The legends screen is supposed to help with the player's sense of accomplishment and their investment in the world -- I don't think the legends screen is as powerful as it could be, but that's because it's still in progress, though I think the game history is most powerful when it comes up in-game during subsequent plays. For a simple example, consider the speeches made by opponents that have killed a previous adventurer -- they are a bit repetitive now, but it helps to get you to really dislike the opponent in question when your previous death is highlighted. You also know that each victory over such an opponent will be saved as a legend. It'll be better when you can find books and songs written about such things, and in the future we want to further individualize these opponents. Dwarf mode legends are really sparse right now, but it won't take much work to get more information recorded. The feature where you can see some fortress events played out on the stone and in item artwork really received a positive response from people, and there will definitely be more elements like that coming in over time. The appearance of parts of the previous games in subsequent games is the high score list for DF in a sense.

A lot of this implies that players need to invest quite a bit of time in a world to get the most out of the game, and a lot of our planning relies on this notion that players will be able to play multiple times in the same world. As it stands, people need to invest a few hours just to figure out what's going on, but even as the interface and documentation problems are worked out, DF will continue to require a time investment to get the most out of the game. DF can't work for everybody, though I think more casual gamers or gamers with limited time can still enjoy it, especially when it takes less time to learn the ropes. This might be more true of adventure mode in the end, once there's a bit more to do there, since it will always be easier to get started with a single character to control.

You've mentioned the importance of myth as an influence in your work. Is there any chance that Gods will affect or interact with any of the characters in Dwarf Fortress?
In the original Armok dev notes, which apply here, there's this notion we had of a "force", such as the "Spirit of the Shrouded Forest". A force could have goals in terms of the game world and ways to work toward them, through particular natural disasters, influencing associated wildlife, and so on, much as a civilization will work toward its goals with its armies, diplomats and merchants. A god was planned to work like a force but would often also have an associated personification that gives it some of the properties of a historical figure (like the civilians in the town or a dragon in a cave). The personification might manifest optionally or be permanent, and one god could have several of these forms. The extent to which a given god can work toward its goals in the world is roughly the extent to which it can interact with characters in the game. Once DF gets up to this point, we had in mind that there would be customization options that would allow you to preclude gods from having effects on the world, or you could play something more Greek where they are causing all kinds of trouble. Of course there are many other models, and I'd like to put in whatever we find time for.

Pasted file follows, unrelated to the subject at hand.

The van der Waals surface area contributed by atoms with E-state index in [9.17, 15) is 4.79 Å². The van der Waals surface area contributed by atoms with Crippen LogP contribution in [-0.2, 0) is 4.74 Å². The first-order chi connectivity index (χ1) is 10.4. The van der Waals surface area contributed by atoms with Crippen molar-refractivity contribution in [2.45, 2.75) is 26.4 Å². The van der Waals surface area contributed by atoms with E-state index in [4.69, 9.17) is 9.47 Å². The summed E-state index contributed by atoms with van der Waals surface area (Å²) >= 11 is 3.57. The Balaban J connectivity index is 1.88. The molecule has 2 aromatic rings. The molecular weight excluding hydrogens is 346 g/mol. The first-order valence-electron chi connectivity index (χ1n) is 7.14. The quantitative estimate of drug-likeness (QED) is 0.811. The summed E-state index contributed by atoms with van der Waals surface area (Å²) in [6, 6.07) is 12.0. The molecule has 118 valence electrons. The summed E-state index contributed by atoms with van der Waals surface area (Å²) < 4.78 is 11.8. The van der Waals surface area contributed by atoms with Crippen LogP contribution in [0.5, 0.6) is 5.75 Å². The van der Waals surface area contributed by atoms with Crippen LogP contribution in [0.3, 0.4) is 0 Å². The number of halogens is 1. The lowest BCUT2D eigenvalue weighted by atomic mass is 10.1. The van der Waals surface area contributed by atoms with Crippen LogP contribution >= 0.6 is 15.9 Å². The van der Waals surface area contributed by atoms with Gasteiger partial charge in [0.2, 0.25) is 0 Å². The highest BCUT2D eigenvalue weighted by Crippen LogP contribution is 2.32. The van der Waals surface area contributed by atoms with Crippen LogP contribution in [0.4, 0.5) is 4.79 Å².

Dwarf Fortress has been referred to as part of the "roguelike" family of games, probably because it has what appears to be ASCII graphics and has a lot of randomly generated content (plus Adventure Mode is certainly a canonical roguelike). You mentioned that you had played Hack somewhat before designing DF, what other experiences have you had with roguelikes and how do you feel about DF being designated as one? (Thomas Moyles)
The early ones we played were Epyx Rogue, Hack 1.03 and Larn, then Moria, and Ragnarok after that. I don't think I played any of the *bands, ADOM or Crawl until our own fantasy games were well underway, so they weren't as influential, but I played all of them at one point or another. The first three were the only ones we played when we were really in our formative years, and along with the games I mentioned before and the arcade games that were at the Goldmine and Scandia in the '80s, they were our primary video game influences. Later on, there were other roguelikes that I messed around with. I remember Omega... maybe Diablo counts too, though that might lead to arguments. I don't play roguelikes at all anymore, pretty much, but it's hard to make time for games in general these days.

As far as DF goes, I think it's a stretch to call it a roguelike. Rogue was a very simple game, so it leads to a very broad category, but the city building, caravans, sieges and most everything else from DF would render the term roguelike meaningless if the umbrella were made that large. Just being text, fantasy and randomly generated isn't enough -- I remember playing an old text game kind of like Master of Magic that nobody would call roguelike even though it has these elements. There's something spatial about @ signs moving around that evokes "roguelike" perhaps -- it's not the properties I often hear mentioned that really count. It's probably fair to call the adventure mode roguelike if you want to convey what it's like right now. As armies and some other aspects of the game come in which start to pull adventure mode toward dwarf mode, I'm not sure the label will work as well, though there will still be some aspect of @-moving permdeath ASCII hack-and-slash in random dungeons that fits the bill.

With two major modes (dwarf and adventure) that are very different from each other and the possibility of additional modes, are you worried about people not knowing what Dwarf Fortress "is" or getting overwhelmed by the multiple options? (Thomas Moyles)